Newspaper Page Text
THE WEISER SIGNAL.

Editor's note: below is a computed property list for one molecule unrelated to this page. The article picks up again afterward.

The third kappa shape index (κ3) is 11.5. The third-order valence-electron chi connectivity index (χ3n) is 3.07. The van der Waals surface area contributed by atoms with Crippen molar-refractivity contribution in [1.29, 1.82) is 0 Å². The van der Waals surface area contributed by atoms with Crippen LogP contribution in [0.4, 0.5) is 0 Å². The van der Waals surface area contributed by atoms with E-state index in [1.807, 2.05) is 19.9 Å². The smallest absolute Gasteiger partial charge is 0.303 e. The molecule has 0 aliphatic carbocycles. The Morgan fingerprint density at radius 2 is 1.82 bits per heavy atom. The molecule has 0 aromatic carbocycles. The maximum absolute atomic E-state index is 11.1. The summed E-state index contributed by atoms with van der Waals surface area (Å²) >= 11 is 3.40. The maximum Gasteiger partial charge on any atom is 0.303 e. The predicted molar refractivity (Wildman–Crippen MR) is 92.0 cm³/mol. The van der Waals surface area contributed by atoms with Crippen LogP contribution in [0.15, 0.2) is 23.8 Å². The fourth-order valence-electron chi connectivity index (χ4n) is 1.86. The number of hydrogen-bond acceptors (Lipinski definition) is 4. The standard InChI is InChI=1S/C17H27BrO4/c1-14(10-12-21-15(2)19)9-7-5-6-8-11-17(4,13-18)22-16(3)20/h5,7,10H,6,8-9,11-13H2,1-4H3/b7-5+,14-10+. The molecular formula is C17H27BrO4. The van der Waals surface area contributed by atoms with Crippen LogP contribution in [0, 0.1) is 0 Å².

If. IS. LOCK WOOD, FnhllNlior. WEISER, IDAHO. Owe hundred years ago there were twenty-five persons living in tho coun try to every one in tho cities. Now tho proportion is only throe to one. It is easy to guoss at causes, but there Kiust bo many. Catholic A good Irish Roman priest tho other Sunday indulged in criticisms of church fairs, in some tho course of which ho perpetrated tho following Irish bull: "It may bo true, as some say, that somi-religious; but it is also true that they are wholly bad." •hurch fairs arc I'noonEssiVE civilization and devel opment demand a broader and more highly educated class of mechanics, a more scientific understanding, a wider power of reasoning, a fuller develop ment of the mental powers, which can only be gained by studying theories in combinaison with the practiclo part of the work. __ 'The mailo have boon transported from New York to London in seven days and it is proposed to reduce tbo time to six. English newspapers will then got their American nows forty ei„ht hours sooner than they httvo heretofore received it, and will b6 loss than one week nehind tho times. That will bo a great stride in British jour nal ism. Theke are thousands of matters which it is well to keep to ourselves, although public mention of them would be truth-telling of the most absolute kind. There may have boon a smirch upon tho recoru of onr an cestors, or oven upon our own, but tbo truth bawlor who reveals it is a cow ard and a snoak. Reticence is one of tho lost arts. General Sherman goos about town almost invariably in the street cars, says tbo Now York Sun. As a rulo one of bis daughters accompanies him, and tho old warrior, in jumping on and off tho steps, is as young as many men forty years his junior. "Cabs are all right to look at." he said tho oilier night as ho sank in tho corner of a Broadway car itt Fifty-ninth street, "but they are terrible things to rido iu." The new western stales having built up vast herds of their own, and tho home breeding supplying them with most of the young oattlo needed to take the place of hooves marketed, Tuxas was cut off from this outlet for Us sur plus, and was forced to rely upon tho beef markets for much of its demands. At tbo same time the western ranches greatly increased their quota of hooves. Tho result was over-production and lower and demoralized markets. It has been remarked that during the warm weather of summer ,)olu> Chinaman appears to be tho cooles* man about town, and probably does suffer little from the boat. His cloth ing is light and airy, loose and (ortable, freo and easy; his food sisls of fruit and vegetables, and hr doesn't patronize alcoholic or icoi drinks. Apparently lie does not per spire freely, and is never subject U sunstroke. Hu works long and steadily, but; moderately — deliberately — am* seems never to bo in a hurry or a worry. com ■. Wo may luuni from John. There is no one agricultural inlorcs that can begin to compare with that ot cattle growing, and thoro are but few men oven among those directly inter ested in tho cattle industry who fully realize and appreciate its scope and magnitude. With the west and south west the cattle interest outweighs all others, and it is the foundation of much of our material wealth, mutely connected and Interwoven with tho business and industrial fabric of a vast section of our country that its in fluence tor good or bad is quickly felt in the trade world for good or evil, astv.rdiiig to its prosperity or depres sion. It is so inti The record of rdrmlng and of trot ting horses wore reduced tho year. Breeders and past sporting men contend that this reduction of time is tho result of the development of equine powers by judicious brooding and training. Doubtless this has had considerable to do in increasing speed, but it is not likely that it entirely accounts for "breaking tho record" of all previous times. Race tracks have been very greatly improved since the lime the old "Fashion Course" Long Island witnessed tho perform ances of Ten Broook. Only recently have nice tracks been constructed at cost of $10,000 per mile. Then person was pnld $ >,000 a year to train and *ake care of a horse. iu a no Thou a • jockey was not bettor known through out tho country than a senator, the shooing of race horses included among the fine art*. Then was not British rule in India has resulted in some good. It has abolished tho custom of burning widows alivo tho funeral pyres of their husbands except in a fow places not often visit ed by the authorities. Oil It lias also put a atop to the custom of offering up female infants to the spirits of tho Tho Ganges no longer bears their bodies to tho ocean. waters. Tho intro duction of railways has done much to ward abolishing Tho members of tho different castes aro now obliged to touch each other in railway ticket offices and they often occupy tho same compartments in rail way carriages. r_ ed to drink from tho caste distinctions. They are often oblig same cup or go without water, which is very bard to do iu a country where tho climate pro vokes thirst It has not. howe ver, accomplished much in changing the religions o£ tha people. Chris tianity has made but little progress in India -iusv - ' been under British TYROS THEN AND NOW. THE CRAFT IS NOT WHAf IT USED TO BE. Printern Morning Papers IVc Only for Dissolute Habits and a Kotin* Disposition—They Are Now tho Once Noted bait of tho Kurth. If one of the old time printers could come back to life—say one of the mon who holpedlsot typo from thojtolegraph copy of the emancipation proclama tion for the morning papers—ho would hardly feel at homo, says tho Chicago Herald. In his day tho printer was rather a tough citizen in more ways than one, and ho was the last man in the world to be ashamed of tho distinction. Above all else, ho was a hard drinker. No man who could not drink hud any sort of business in tho composing room. Men who could hold tho most "red liquor" without allowing it to interfere with tho accuracy of their work wore considered the best men. Profanity was a lino art then, and a finished abandon in tho stylo wearing of clothes was one of the first indices of excellence at the case. It was almost as much as the type's weekly "string" was worth to appear in tho composing-room In a now suit of clothes. And even if tho garments did boar some evidence of having boon purchased at one time and in a single store, they wore pretty su re to reveal, when tho men stripped for tho work of the nlghf, that suspenders and other garments of a quasi-con coalod nature were wholly wanting. 'Tho printer of that day was above all such trilles. His trousers could hang In any fashion they ploascd, and ho contented himself with hitching them up Into a place of safety every time ho returned from "dumping" a stick. There were, it is true, a tow men who sar good clothes all the time, and who were known in every city in the union for that singular habit. And now and then one could find one who did not drink, although that sort o( a man was likely to bo very poorly considered. But no one pro tended to know a printer who did not chew tobacco, it seemed to bo one of the things which wont with tho first days at the trade. Apprentices wore informed with a gravity that did not scorn to bo mock at all that they could never hope to amount to any thing at tho trade unless they could chow. And so willing is human nature to accept any sort of excuse for deprav ity that tho boys learned to chow oven before they had thoroughly learned tho case. did Go into a composing-room now and you will find all tho olden ideas of tho place must bo revised. In the first place, tho men are no longer tho "bums" they once appeared to bo— though they never really deserved that appellation. They have all tho ap pearance of sober and wull kept men. They wear good clotjios, and not a fow of them have a better grade of jewelry than tho men who hire them tend to wear. cun pre They have the clear skin and bright eye of men who know good habits and regular hours. Undoubtedly tho best newspaper graduate from tho case. They have a knowledge of tho mechanical end ot tho office which be gotten in no other men needs of tho can way. They can not avoid a tolerably close acquaint ance with the events of the day, sinco they must set in typo something about tho world lit largo every night they are at work; and then they have at least the general knowledge of grammar and tho construction ot sentences that conics of intelligent reading, it scorns that as a rule they are more suocoosful than are college bred nishos another door for tbo printer of to-day. It is a long step from tho dis solute, irresponsible man of twenty years ago to tbo clean, well-dressed, well-behaved printer seen in thoso later times, and tho development does not seem to have reached its conclu sion. This tur moil. Tho trade is a safe one, since no machine can overtake the place ot tho Intelligence required to get out ing paper, and it la ns far from its for mer disreputable surroundings cun well imagine. u morn as ouo Adam's Boyhood. Adam was as mischievous as' boys generally are, probably. Darwin suvs ho was "a perfect little monkey," which, 1 believe, is a synonym for mischief the world But unfor tunately for Adam, ho had no comrade in his gambols. Imvo ringing door-bolls at night or skylarking around all by himself? Ho might over. What fun could ho 'hisHo and sound discordant calls after dark, but no other little boy would come dashing around 'the corner to join him. I can imagine little Adam, plated with human nature iwo inches thick, looking about for some way in which i to divert himself, and , himporing, | "Can t have any fun!" Of course ho I couldu't have any fun, such as boys j like. No fun running away from | school, cause school hadn't boon in- ! vented. No fun stealing away to "go in swimming'," all alone by himself, He couldn t play "tag," for he might ; yell, 1 ve got tho tag" nil day and there would bo no other boy to come and 'ey to take it away from him. j "High-spy had little charm for him. because a boy soon gets tired ot hid- i ing when ho ia compelled to find him- j 80 ' _ . . l RIGID MORAL LAWS. rhiob I Bercro DUcipi I Which Our Puritan Forc (■thprs Inflicted Upon Thcmselto*. Hero is an extract from Wcodon's "First. Ono Hundred Years"; This a period when tho so-called "Blue Laws was were most rigorously enforced, not only in Connecticut, with w tradition associates them, but in Mas sachusetts. lho former colony uo | food or lodging could bo given to a quaker, Adamite or otlmr heretic. No one could run on tho Sabbath day or | walk m his garden or elsewhere, ex- | cept reverently to and from meeting, ; No one could travel, cook victuals, make bods^ sweep house, cut hair or I shave oa the Sabbath day. No woman 1 i could kiss hoc child on Sahbath op fasting day. Whoever brought cards into the colony paid a fine of £5. one could read the Book of Common Prayer, keep Christmas or Saints' days, make minced pies, dance, play cards or play on any instrument of music except the trumpet, drum or jewsharp. Liquor drinking was regu lated and the use of tobacco was tin kered incessantly. No one under twenty-one years, nor any one not previously accustomed to it. could take tobacco without a physician's certificate. No one could take it publicly in the street or in the field or woods, except on a journey of ten miles. Nor could any one take it in any house in his own town with more than one other person taking it at the same time. This last injunction was leveled at the so-called "Tobacco Parliaments, sachusotts magistrates were greatly troubled that the people would tell lies. No About 16*15 tho Mas BUCK KILGORE. Jn Search of Food Purina: tho I.Hftt I'liploasunti ••When I was returning homo upon a furlough during the latter part of the war," said Congressman Buck Kil gore of Texas to a Washington Post reporter, "I pulled up at a little cabin on tho roadside in Louisiana about night. The solo occupant of tho cabin was one woman. She refused to let mo remain during tho night or to give me anything to ent. I had one gold dollar in my pocket which I offered to pay- her for a chicken which had just been cooked and was smoking on the table. She refused to sell the chicken Ills Admit) at any price, but was willing to wager the chicken against tho dollar that she could beat mo jumping, I to make the 'first jump starling from tho log door stop. "I took a survey of tho very short woman who had bantered mo for a trial of my activity, and then surveyed my self. f was a long-legged cuss, and 1 put the dollar on the table by the chicken. I then took a position on tho doorstep, swung my hands to and fro, pluming for my flight through the Then I lit out for tho tallest jump on record. By tho time I hit tho ground and turned to sea the woman follow sho had shut tho door and fastened it on the inside. The only thing I could seo was tho muzzle of a double barreled shotgun, supplement ed by a firm female voice admonishing mo to move out, and to move quickly. moved. There was something about that voice and that gun which inspired mo with the idea that it would be un healthy for me to Unger there longer. "It was now dark, and going a half mile I stopped for tho night at the gin-house, under which stood a grist mill no longor iu use. I placed two or throe planks on the top of the hop per, some seven or oight feet from tho ground, and crawled up for a night's sleep. I hud cot been there long when I heard a peculiar whistle, not far away, which was responded to in an opposite direction. Pretty soon the parties, man and wife, met under i r. tho gin-house and took seats on the frame immediately beneath soon learned from tho conversation that the man was lying in the woods to escape tiro conscript officer, and that tho woman was his wife, who had brought him his supper. While she was spreading tho meal- for him she was chatting pleasantly about tho in cidents of tbo day, tolling him among other things how she had won a gold dollar from a simple Texas soldier on his way home on a furlough, and bow ho 'flirted the gravel' when sho showed him tho gun—empty gun, etc. 1 had become intensely interested in the conversation and was trying my host to get a glimpse of the [couple over tho edge of my scaffold. Leaning too far the scaffold tilted, when myself and tho vHiolo thing came right down between them. They did not wait to investigate tho cause of the crash, but lit out, leaving tho chicken, bread, milk, and other eatables. I gobbled up tbo pile and crammed it into my haversack, wont off a short distance and ato until I was filled. I mo. Next morn ing i was twenty miles away, with a full stomach and a light heart, hitting tho ground only in high places as I headed for Texas." Tho Small Boy. Sweet Xmas time is on tho wing, The days grow short and cool ; The small boy with the level head Turns up at Sunday school. Ho does not care about tho past, But thinks of things more pleasant; In fact, his mind is fixed upon Tho future and the present. farm pay. A Woman of Resource. Mrs. Vernon lived on a big farm. Sho was a clever widow and made her One day her eldest son was struck by lightning in tho wagon house dur ing a terrible storm. Tho hired man carried his apparently lifeless body into the house, "Why, wasn't you scared outef your wits, Mrs. Vernon?" asked one of the neighbors afterward, "No; 1 know prompt measures .. nee sary. though, and there wasn't time to send for doctors. So I just gave him a good emetic and ho come to and throw up all tho electric fluid and then ho was all right!"- Agricul lural Record. wore no Kissing by Força A man was brought before a justice of the poaco charged with tho offo of kissing a young lady "by force and violence mid against her will." young lady, who was very handsome, gave her testimony in a modest and straightforward manner, after 11 so The hieb his honor gave tho following decision; "The court, in this case, sympathizes with the defendant, and will therefore discharge him without fine, imprison mont or reprimand, because tho court, whilo this case has been in progress has been obliged to hold on to botti arms , 0 ! his chair in order to k"pc from kissing tho complainant hiuis' hajjgo. eif. JOHN L. AS A STUDENT. SLUGGER SULLIVAN A HIGH SCHOOL GRADUATE. Boston'* In t I nr I bio PuirlliKt I* Not the Ignoramus That Many Llifht-Headed Person* Think — Possesses Good Command of tho English Language. John L. Sullivan is nothing if not versatile. Ho is acknowledged by all to be a prize fighter and some people say ho is an actor, but most people have yet to learn of his success as a student, says tho Chicago Herald. Ho is a well-informed man in silito of the fact that the general public doeo not believe it, and has a much bettor odu cation than many of tho people who characterize him as a brute possessed only of great physical strength. To be sure the great fighting actor has never earned the right to tack half tho alpha bet after his name and thus display his knowledge in an ostentatious way before tho world. Ho never took a degree, unless it was as batchelor of the manly art, but iu his business de grees, as conferred by colleges, useless things, renoe Sullivan—without any frills and flounces is sufficient to carry weight lo-day and is undoubtedly bettor known than those of half tho wiseacres who can road tho Egyptian hieroglyphics and converse fluently in Sanscrit. Yet John L. is possessed of a good educa tion. When a boy he attended the Boston public schools. Most of the other boys quit after a short lime but Sullivan's parent's were ambitious tor their boy and kept him at his books the Boston are His name—John Law grinding away until he entered High School. This was higher than most of his early companions ever got, but John L. still kept at work, and in 1874 graduated in the same class -with Nat Goodwin, Henry E. Dixey and Dr. Garceau, now the resident physician at tho Leland Hotel. John's parents wanted to mako him a priest, and he was sent to a college in south Boston, whore ho studied for the priesthood for some time. His big frame gether too full of animal spirits to be tied down by the strict rules of priest's life, and after a short time he gave up tho work and turned himself loose in tho world whero ho has since made his mark, as Mr. Kilraiu and others can testify. From tho studios preparatory to the priesthood to tho prize ring Is quite a step, but John L. has probably been a bigger success in the latter than ho wou.d have in tho former. ■as alto Many a joke has been cracked at John L.'s expense, and the basis of the majority ot them was his ignorance and incorrect use ot the English language. There is no doubt that his recollection ot many of his early studios has be come dim and that he is not as well posted in Latin as ho used to bo. It is doubtful it he can, at Äio present time, tell the uses of the ablative ab solute or conjugate the verb pun,go. Nevertheless his command of the Eng lish language still abides with him, and ho is not forced to resort to the slang ot tho gutter to make himself understood. THE GAMBLERS' CHURCH. Hon El Paso, Texas, Paid for Its First Placo of Worship. "Tho first church built in El Paso, Tox., was put up by tho gamblers," said Harry Wicks, a frontier sporting "In the early days of that bor der town everybody gambled, a good-sized town and wo had no church. man. It was You seo, I'm counting myself Well, along came a minister and said ho would preach for us if we would build him a church. in. I don't recollect his politics—I mean religion. "The boys wanted me to raise tbo pot tor tho building. I did all of that kind of charity work, and a few days before had taken up a collection for the widow of a fellow we had hanged for shooting a man without giving him a show for his life. There were seven houses and—the population of the town was about 1,000, not counting tho eral hundred cowboys that came in from the plains at night So I took 'round tho hat and all the boys chipped in from $7, to $20 each, and Ï soon had a big stake. "1 wanted to give something and did not have a cent. ser So when I was pass ing the hat round at one of tho faro tables I saw that the jack had lost through two deals and chopped. Well, that means that on tho third deal tho jack won. I always play system, mid just know the jack would win out. and as I wanted to give something to the church I just took $20 out of tho hat and played it open on tbo jack tor and the church. me It won on tho turn, and 1 played the deal out winning $340, which, with the $800 raised from the boys, made a good stake for the church. It is a custom among tho profession that when a man stakes a player to give him half ot the winnings. I did not claim what I was entitled to, but gave it all to thoj church."—Chicago Tribune. . LATTER-DAY HEROES. Aged Kniin« i Men Who Wear Thcmsclfe* Out for Their Families. Tho heroes of this particular are wrinkled, and bald, and g ray, says the Brooklyn Eagle. It will do no good to look for them among young men. Occasionally a conspicuous in stance of courage, steadfastness, and self-effacement may bo found era among tho juniors, but they aro very rare. There is practically no end to Hie number of men of advanced years whoso lives are veritable poems of un selfishness and devotion to other There is no denying the force and pluck of "old'' men. They put their sons to shame in every branch of business and professional life, ono is surprised at tho method and system they exhibit, for these are tho natural results of experience, there is something unlooked for in the 1 will-power and sclf-abneg No But woi^ / 'S. > y 4? ê 3 sacrificing generosity of young men. and they do their duty in a fashion that ought to arouse tlje sympathies of the novelists. Any one can find these 60-year-old heroes. They are in the counting rooms, business houses, and every where in New York. Many are wind ing up lives of long and assiduous labor by doing yoomon service when they have every title to rest. Vaca tions are unknown, open in the heated term. They rise at six in the morn ing, work until 6 at night, and go homo to their lonely houses to dine in solitude and work far into the night. All of this is often done that a group of frivolous girls and oig.irette-smoIc ing hoys may live in comfort at the seaside, whore they occasionally refer to "the governor, who is pegging away in town." The time to see these sturdy old patriarchs, who have given up their lives with such uncomplaining heroism to their families, is in the early morning in the elevated trains or at 8 o'clock at night, when they move an armchair out on the front stoop of their almost dismantled houses up-town for an hour's breathing spell after dinner. It is an old-fashioned custom that still has many followers. I know one man who is famous in his profession, and who is, perhaps, as typical of the array of steady old workers in New York as any one who could be named. Ho was riding' a big, raw-boned, powerful gray horse in the park. It was shortly after 0 in the morning. Hundreds of men of advanced years wore taking an early galop. This particular "old" man had been noing since 5:30. "It is the only way I can get my exercise," he said, as we went along. "I am obliged to bo at my desic by 8 o'clock, and there is no chance to get away before 6. I rise at ö in the summer and half an hour later in the winter. I rend a speech in this morning's paper which you delivered last night." •■You mean by that that I must have boon up late? You are quite right. I got homo at midnight. It was 1 o'clock when I fell asleep. Four hours is not a very liberal allowance for sleep, I admit, but do you know that when a man has passed his six tieth year he needs less and less rest? I have never allowed myself more than six hours' sleep since I Occam o a man. Sleeping is like eating. The system will adapt itself to excesses until they scorn absolutely necessary. Exercise is far more important than sleep A ten-mile ride in the morning and a good breakfast should fit the human machine for a day's work of ten hours until the machine issovonty flvo years old, then it should be slow ed up. I've ton years more to run, though," he added, with a smile. PITTSBURG SMOKERS. Fc Stogies for 5 Conti Knjoyoil by Kren I ho Millionaire*. "Talking about that apology for a smoke, the Pittsburg stogie, reminds me of a peculiar experience I had with that article some years ago," said au old-time cigar drummer at the Con tinental Hotel to a Philadelphia In quirer reporter. "I was traveling for a Philadelphia house that made a fine line of goods only and had met with only indifferent success. I waP look ing forward to Pittsburg us a kind of El Dorado and imagined sales of groat magnitude iu the Smoky City. I arrived in tho evening and immedi ately started out to interview the trade. About the first placo 1 struck was a prosperous looking cigar store, but I noticed that among tho stock tho stogie seemed to predominate. I pre sented ray card to tbo proprietor, talk ed up my stock and firm to him in great shape, but did not seem to be making any great headway. The proprietor assured mo that lie was full up, but said he would look over my samples tho following ing if I would stop in. talking to him and endeavoring to prolong tho conversation, a gentleman walked in who immediately impressed me as being one of the solid men of the town. Ho hud that unmistakable sleek and well-fed air of fortune's favorite. Walking up to the counter ho selected four stogies and lit one, laid down a 5-cent piece and walked out morn Whilo I was •"Do you know who that is?' asked the proprietor of me. 1 replied in the negative. 'Why, that's Phipps. An drew Carnegie's partner,' was tho as tounding assertion. 1 was completely flabbergasted. That was the mutest and yet tho most convincing argument I ever luid to withstand. Without a word I closed up my grips and took the next train out of town. I had come to tbo very natural conclusion that if mon worth $20,000,000 took their smokos at four for five 1 did not stand much show with tho plebeian smokers." Tlio Oyster) 1'aralov, The oyster is a noble fish, But cannot swim a mite; He has uo fins, he has no tail, Ho has no teeth to bite. But still ho s vims with perfect case; And yet, 'tis strange to say, lie never glides «bout tho sea, But in the consomme. . —Brooklyn Life. The Eight-Hoar System. An oighl-hour man on going home tho other evening for his supper found his wife all dressed up in hor Sunday host sitting on tho front door step reading a French novel. "How is this? he angrily exclaim ed. "Whore is my supper?" "I don't know," replied his wife. "I began your breakfast at six o'clock this morning, and my eight hours wore up at 2 p. m." ^ Too Mush Puro Air. Too much pure air seems to be a* Tho average life ot mountaineers or sea-shore resi dents is no greater than that of tho people of a smoky and dirty town. The farmer, who has all out doors, lives but little longer than the coo viefc, shut up iu state prison. bad as too little of it. SURVEYING THE HEAVENS LARGEST TELESCOPE LENS IN THE V/ORLD. A Look at the 0»« that Will Brin? the Inhabi*' tants of .Mars Almost Within Mailing DU tance —A Wonderful Piero of Glass—Its Value. In a quiet little room at Cambridgo port not long since, was shown for the first time tho precious glass which is to bo used in making a telescope that shall eclipse even tho famous one now mounted at the Lick observatory in California. When the lid of tho big box was re moved Mr. Clark tenderly lifted away tho excelsior fiber which ooverea the precious lens. There it lay, cushioned on its soft bed and reflecting back tho light from the little oil lamp hold at a respectful distance by a careful assist ant It was a sight for astronomical eyes to behold. Tho glass measured about 10 foot in circumference or 3 feet 1 inches in diameter. Although it is 24 inches thick at the center and inches at the edge, it was as transpar ent as a bit of thin plate glass when carefully it was raised on its edge in the box. Mr. Clark's hands fondled it ns ho would a baby whilo ho murmured: "What a beauty it is; no ouo ever saw its like." George Clark flocked off the parti cles of dust that clung to it with a soft silk handkerchief and touched it as lightly as. a lady might her powdered check. Mr. Widnoy's eyes danced with pleasure as ho glanced through Us transparent thickness. The Herald reporter touched it reverently before it was laid carefully back iu its case to await its finishing process. A sigh of relief escaped the veteran lens maker when ho saw it safely reposing once more on its soft cushion and tho fibre replaced. Ha was in a state of more or less anxiety till this was done, for the lens represents about twelve months' work already, though two or three years will bo required to finish it. When it is ready for its position in tho big tolescope it will represent a value of from $60,000 to $70,000. It is now insured for largo sums by two of tho biggest insurance companies in Boston. Tho first process that this now and, so far, greatest ions ever attempted will have to undergo will bo that of grinding to tho proper- curve. It will bo placed on a mill and made to re volve at aslow and uniform rate of speed. The finest of sharp steel in struments will cut out the surplus glass, and a smoothing moving iu a constantly changing curve, will bo fop months and months passing over its surface before the lens can bo utilized. During this time it will bo tested, perhaps hundreds of times, by tho aid of a silver mirror, till its proper focal power shall have boon established. machine, Each of the processes employed in the operation is intricate and delicate. That of getting the correct focal po may, however, be considered the most interesting, mirror a little starliko ray of light will be made to pass through tho Ions and reflected back through it again from tho mirror. wer On being set before the Until all tho inequalities of density in tho glaSs are removed, tho ray of light transmitted will bo perfect in shape, the lens will have to go from tho grind ing and smoothing machine to tho test ing apparatus, until the tiny ray of light is as perfect as when it leaves the little lamp that sends it forth. The largest astronomical photograph lens previously made has boon but twonty-four inches in diameter, and it is expected that tho present one will accomplish unheard-of triumphs in voaling wonders of the starry firma ment. Judge Widney said that through it the moon will look as if only loO miles away, and that if there not Back and forth re are any cities or large buildings on its surface their presence will be revealed through its aid. ■ I The glass, it is thought, will also settle the question as to tho sup posed signals of light which the in habitants ot mars are understood to bo making to tho people of tho earth. Tho observatory for which this now telescope is intended is to be about twelve or fifteen miles from Los A goles on a part of tbo Sierra Madi mountains, known ns Wilson peak, is claimod to bo a better sight for ob servation than tho Lick observatory. It is about 6,000 feet above the sea level, and is free from tbo mist and fogs which roll in through tbo Golde Gate and spoil many chances ot ob servation with tho Lick telescope. 1 ho atmospheric conditions altogether are said to bo more favorable for tronomical search than at the former place. ii •a It n ,i - ■ He Was Pretty Well Balanced. A member of the society ot "Watch Dogs of tho Sunrise." who went homo in Lewiston long towards morning Inst week, sank half exhausted into a chair. His wife, who was up and waiting for him, opened up with the alarm! statement, "John William, what you are doing, sir. I know what you are doing. You are just simply shortening your days. You don't de servo to come into this house, aro abusing tho life that was given You aro out til morning, kitow you aro, and you aro shortening your clays. You aro! you aro!" John William straightened up, it is said, and looked his wife in tho eye and finally said, solemnly. "M'ria, guess I bo. Guess you'ro right Am sure enough. ng I know You you. You short'ning my days. Can't deny it. Don't want to deny it. But I know ono thing. I'm length'nin' out my nights a good deal, ain't,!?" And neither he nor his ifo said any thing for somo time after.—Lewiston (Mo.) Journal. A Preacher's History. Hlgh-salariod ministers will bo in terested in tho life-story ot Rev. Joseph C. Wells, a Loiod Baptist preacher, who attended, tha Clinch • A alloy association in W iso counts', which has'just adjourned. He furnished this outline of his minislS ial career: '-I have never been Brlsto', the nearest town to mo, did I ever sea a steam car until a months ago, when a South Atlantiffl Ohio train began to run ln frontä my house, but I had seen and travel! almost every hog-path in four ing counties. For thirty-five y can have boon roaming over those tain counties pleading for my Sa 1 have never received $110 a year, told, for my ministerial work. Of have 1 gone thirty miles to funeral sermon and received not a for it, nor did 1 expect anyth! When 1 was converted I could road, but I felt that I must loam read the sacred Scriptures. 1 all day in the fields and at night* studied with my mother. She me how to road.' HOW THE WORLD GROWS. Tho Question Xow Is, How Soon Will tho Be Orerpooideill None of tho addresses made recent meeting of tho British elation have excited more discuss!«^ than tho speech in which Mr. stein estimated tho maximum iation which tho earth can feed tho epoch at which that maximum will bo attained, provided the rate of increase continues. Mr. stein's promises are in part derii® from the computations of the authoritative geographers. Those perts aver that tho comparai! fertile laud of the earth comprima 28,000,000 square miles, the bare land or steppe 11,000,000, and the desert 4,180,000, making about 000,000 square miles in all. They say that tho present population of world is 1,463,000,000, and that increases 8 per coat, every ton yeayb. Taking these data for granted, aloe assuming that tho average" of all the cultivable land upon globe will not exceed the pi' average of European productiveness, Mr. Ravenstein reaches tho conclus^o that 182 yours hence the population^! the earth will amount to 6,000.000,000, and that this will utmost uurabor of people whiob ' earth can feed. The objection to this pessimistic conclusion is that two of tho assump tions are obviously disputable, bo no moans probable that, as piqdàfr tion presses on tho means of subsjat enec, the present rate of increase be maintained. The oxporienco|èol Franco seems conclusive on that and even that ot the United points in tho same direction. Mr. Ravenstein'* address to the ish Association ended with the ndmik sion that wo need not about his calculations, seeing that of us will live to see the day there will be no more room upoi|) earth. We may go further and ptjHH that 182 years hence there will be little cause to worry about the proportion of population to foo j| there is now, so long as climato condi tions are not materially changed. state of things is scarcely conceivable under which tho brain of man wMild not devise tho means of supportinJHhe human race upon this planet. IT Loved and Lost. I loved a simple country maid ; Yes, sho was very simple. 1 praised her eyes, her golden hair, Her mouth, which was a dimple.. Sho looked upon mo with r< ,:ardl ' And love. I really know it; ^ And flattered was I when at last?! Sho sweetly I lived on lovo. It's But then it is not filling, And oven with a year's such food* ; I'd hardly be worth killing. J She was a simple country maid, So simple and so pretty ; It I knew she'd bo enraptured whoa, 1 brought her to tho city. hi Jessed to it.âyjNJ •fui moat Ono day I hastened to her home; Alas ! she was not there, My little simple maiden had Fled with a millionaire. . ' ■ I ,...-0 Mali. The Peacock. It is curious that tho habits 61 common a bird should bo ad 1 Hub known. Wo have been gravely itolr that they could not lly, becauèa theii tails were so heavy. But the droUes and least pardonable ec misslathjnen about peacocks is to be fopW "Couch's illustration of laMmet, whore we are told Hint — "If surprised by a foe, tho poacoe erects his gorgeous feathers, enemy beholds a creature whdl he estimates by the circumforöhfe' tho glittering circle, bis attonttoss Iho sumo time being distende* bv hundred alarming eyes, accon panic by a hiss from tho serpent-liko I Jad i, tho center." qd tli a bill! a ï Tho fact is tho peacock closeipb tjiil at once tho moment he is nlarmei and flies off with a scream, instead ■ stopping to hiss. Ho will not sure;, his tail at all if undor fo r; and; Wh> ho does spread it, it is oilhcr <Ait . rivalry with the males or to altnp tho females. Th ï Judicial Women. A clever man tho other day iffll glwj» ing his opinion of women, am Hb» what ho said; "To my mind •ilienjadi ci 1 woman is a dismal bloL ontbo face ot tho universe, women who things out. We want dear, deli ghtful, frivolous things who will float b# us butterfly fashion, making us no end ol trouble, and inducing us to be trifling to kill each other for their snkei. The lime when woman was at her biit ic my way of thinking, was in tho^^"^ ages, when she sat up in a wimfipLjiJf a lurrelted castle, threw her baqdjte). chief down to ouo knight, and i fjatod rival rushed at him as he grasoid* and they flow at each oth(^™~ knocked their tin hats off. ll.oJMUc* rival was stretched out stiff and the maiden iu the turret n ; ; gliySdcd her gallant knight, r.nd belli viid'shat ho had done well. Tho judicuJremalt is a mente* hermaphrodite," so say ono man. Wo don't rant can reason and work an d